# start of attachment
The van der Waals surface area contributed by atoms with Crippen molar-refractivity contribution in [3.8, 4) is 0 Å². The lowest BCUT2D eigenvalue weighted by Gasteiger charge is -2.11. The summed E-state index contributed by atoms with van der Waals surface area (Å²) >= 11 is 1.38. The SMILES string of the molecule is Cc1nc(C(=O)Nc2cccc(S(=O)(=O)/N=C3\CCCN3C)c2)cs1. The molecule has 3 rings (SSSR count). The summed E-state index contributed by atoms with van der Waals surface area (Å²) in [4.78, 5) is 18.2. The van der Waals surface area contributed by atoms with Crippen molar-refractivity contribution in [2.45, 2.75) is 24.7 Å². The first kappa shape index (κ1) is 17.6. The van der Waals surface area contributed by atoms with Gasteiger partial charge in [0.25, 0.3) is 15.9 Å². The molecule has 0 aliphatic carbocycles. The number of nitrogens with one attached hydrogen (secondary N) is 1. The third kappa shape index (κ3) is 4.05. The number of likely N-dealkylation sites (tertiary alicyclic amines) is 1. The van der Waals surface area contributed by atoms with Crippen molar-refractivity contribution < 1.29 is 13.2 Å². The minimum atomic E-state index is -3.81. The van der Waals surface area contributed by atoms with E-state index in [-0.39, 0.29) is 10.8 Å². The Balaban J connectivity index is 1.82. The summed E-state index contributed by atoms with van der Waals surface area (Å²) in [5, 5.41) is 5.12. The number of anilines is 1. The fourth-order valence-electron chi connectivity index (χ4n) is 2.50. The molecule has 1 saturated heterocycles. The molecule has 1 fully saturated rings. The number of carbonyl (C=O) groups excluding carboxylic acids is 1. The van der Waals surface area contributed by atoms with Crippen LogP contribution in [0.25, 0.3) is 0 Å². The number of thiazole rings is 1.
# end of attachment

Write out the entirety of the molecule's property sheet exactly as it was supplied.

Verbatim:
The van der Waals surface area contributed by atoms with Crippen molar-refractivity contribution in [3.8, 4) is 0 Å². The lowest BCUT2D eigenvalue weighted by Gasteiger charge is -2.11. The summed E-state index contributed by atoms with van der Waals surface area (Å²) >= 11 is 1.38. The SMILES string of the molecule is Cc1nc(C(=O)Nc2cccc(S(=O)(=O)/N=C3\CCCN3C)c2)cs1. The molecule has 3 rings (SSSR count). The summed E-state index contributed by atoms with van der Waals surface area (Å²) in [4.78, 5) is 18.2. The van der Waals surface area contributed by atoms with Crippen molar-refractivity contribution in [2.45, 2.75) is 24.7 Å². The first kappa shape index (κ1) is 17.6. The van der Waals surface area contributed by atoms with Gasteiger partial charge in [0.25, 0.3) is 15.9 Å². The molecule has 0 aliphatic carbocycles. The number of nitrogens with one attached hydrogen (secondary N) is 1. The third kappa shape index (κ3) is 4.05. The number of likely N-dealkylation sites (tertiary alicyclic amines) is 1. The van der Waals surface area contributed by atoms with Crippen molar-refractivity contribution < 1.29 is 13.2 Å². The minimum atomic E-state index is -3.81. The van der Waals surface area contributed by atoms with E-state index in [-0.39, 0.29) is 10.8 Å². The Balaban J connectivity index is 1.82. The summed E-state index contributed by atoms with van der Waals surface area (Å²) in [5, 5.41) is 5.12. The number of anilines is 1. The fourth-order valence-electron chi connectivity index (χ4n) is 2.50. The molecule has 1 saturated heterocycles. The molecule has 1 fully saturated rings. The number of carbonyl (C=O) groups excluding carboxylic acids is 1. The van der Waals surface area contributed by atoms with Crippen LogP contribution in [0.25, 0.3) is 0 Å². The number of thiazole rings is 1.